16.2 Landscape Development
All interchanges should be designed so that the landscaping complements the road design objectives and the overall visual amenity is pleasing to drivers and passengers. Landscaping should be designed to assist drivers by providing visual cues and directional guidance within the interchange area (for example by screening distractions), and to help focus the driver field of view on the roadway area. The landscaping may include public art in the form of sculptures or feature decorative treatments of structures, such as abutments to enhance the sense of arrival and local visual amenity.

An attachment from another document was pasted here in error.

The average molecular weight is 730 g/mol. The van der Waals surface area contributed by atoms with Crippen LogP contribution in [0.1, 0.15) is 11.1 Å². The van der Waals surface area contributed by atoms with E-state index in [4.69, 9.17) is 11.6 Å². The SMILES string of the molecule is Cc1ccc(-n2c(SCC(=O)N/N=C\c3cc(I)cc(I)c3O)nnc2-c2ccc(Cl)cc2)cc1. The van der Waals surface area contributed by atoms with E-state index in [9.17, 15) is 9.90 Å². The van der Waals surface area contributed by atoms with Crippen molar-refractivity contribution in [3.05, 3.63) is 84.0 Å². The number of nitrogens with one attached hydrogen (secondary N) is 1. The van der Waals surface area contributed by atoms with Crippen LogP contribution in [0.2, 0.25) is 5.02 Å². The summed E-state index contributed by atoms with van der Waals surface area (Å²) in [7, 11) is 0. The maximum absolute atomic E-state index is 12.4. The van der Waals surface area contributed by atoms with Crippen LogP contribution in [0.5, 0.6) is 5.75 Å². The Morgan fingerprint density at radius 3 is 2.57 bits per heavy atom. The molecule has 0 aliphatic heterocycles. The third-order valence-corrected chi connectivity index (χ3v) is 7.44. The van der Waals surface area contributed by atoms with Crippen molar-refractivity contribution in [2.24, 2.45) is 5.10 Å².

Significant cut/fill batters and drainage basins are often associated with interchanges. Landscaping should be appropriate to the landform and contribute to the operational and environmental functions. Surface treatments should complement the functional use zones within the interchange (e.g. drainage basins) and minimise the ongoing landscape maintenance requirements.
Planting buffers and selective screening of the interchange area from adjoining land uses such as residential areas may be required to minimise visual impacts and contribute to the overall visual amenity experienced by landholders adjoining the interchange. In some cases additional built screens or walls may be required to address visual intrusion or the loss of visual privacy (e.g. views into private living areas from ramps), and to meet community expectations.